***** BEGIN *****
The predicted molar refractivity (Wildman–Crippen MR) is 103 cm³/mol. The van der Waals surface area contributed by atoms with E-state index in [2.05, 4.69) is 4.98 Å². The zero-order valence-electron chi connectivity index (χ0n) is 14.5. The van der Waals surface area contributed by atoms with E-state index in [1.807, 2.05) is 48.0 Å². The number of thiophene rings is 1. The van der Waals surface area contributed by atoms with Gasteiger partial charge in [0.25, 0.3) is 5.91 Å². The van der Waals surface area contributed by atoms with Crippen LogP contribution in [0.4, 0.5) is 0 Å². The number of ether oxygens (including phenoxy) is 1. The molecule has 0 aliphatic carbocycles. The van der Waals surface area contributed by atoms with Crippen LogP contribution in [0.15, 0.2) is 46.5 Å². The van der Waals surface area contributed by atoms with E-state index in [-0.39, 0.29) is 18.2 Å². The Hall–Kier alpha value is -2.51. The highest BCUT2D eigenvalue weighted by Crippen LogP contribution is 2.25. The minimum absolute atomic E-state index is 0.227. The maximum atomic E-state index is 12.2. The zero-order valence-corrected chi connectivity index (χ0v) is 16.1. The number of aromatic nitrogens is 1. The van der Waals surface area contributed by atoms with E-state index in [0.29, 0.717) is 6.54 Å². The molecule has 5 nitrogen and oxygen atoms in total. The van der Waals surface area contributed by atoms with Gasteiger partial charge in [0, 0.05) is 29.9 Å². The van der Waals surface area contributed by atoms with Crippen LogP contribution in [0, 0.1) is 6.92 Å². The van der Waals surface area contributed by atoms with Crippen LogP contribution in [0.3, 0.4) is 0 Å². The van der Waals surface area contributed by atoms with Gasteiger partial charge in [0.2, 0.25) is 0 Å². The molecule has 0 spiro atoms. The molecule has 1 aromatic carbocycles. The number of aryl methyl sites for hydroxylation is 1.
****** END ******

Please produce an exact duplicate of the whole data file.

The predicted molar refractivity (Wildman–Crippen MR) is 103 cm³/mol. The van der Waals surface area contributed by atoms with E-state index in [2.05, 4.69) is 4.98 Å². The zero-order valence-electron chi connectivity index (χ0n) is 14.5. The van der Waals surface area contributed by atoms with E-state index in [1.807, 2.05) is 48.0 Å². The number of thiophene rings is 1. The van der Waals surface area contributed by atoms with Gasteiger partial charge in [0.25, 0.3) is 5.91 Å². The van der Waals surface area contributed by atoms with Crippen LogP contribution in [0.4, 0.5) is 0 Å². The number of ether oxygens (including phenoxy) is 1. The molecule has 0 aliphatic carbocycles. The van der Waals surface area contributed by atoms with Crippen LogP contribution in [0.15, 0.2) is 46.5 Å². The van der Waals surface area contributed by atoms with E-state index in [-0.39, 0.29) is 18.2 Å². The Hall–Kier alpha value is -2.51. The highest BCUT2D eigenvalue weighted by Crippen LogP contribution is 2.25. The minimum absolute atomic E-state index is 0.227. The maximum atomic E-state index is 12.2. The zero-order valence-corrected chi connectivity index (χ0v) is 16.1. The number of aromatic nitrogens is 1. The van der Waals surface area contributed by atoms with E-state index in [0.29, 0.717) is 6.54 Å². The molecule has 5 nitrogen and oxygen atoms in total. The van der Waals surface area contributed by atoms with Gasteiger partial charge in [0, 0.05) is 29.9 Å². The van der Waals surface area contributed by atoms with Crippen LogP contribution in [0, 0.1) is 6.92 Å². The van der Waals surface area contributed by atoms with Crippen LogP contribution in [0.3, 0.4) is 0 Å². The van der Waals surface area contributed by atoms with Gasteiger partial charge in [0.2, 0.25) is 0 Å². The molecule has 0 spiro atoms. The molecule has 1 aromatic carbocycles. The number of aryl methyl sites for hydroxylation is 1.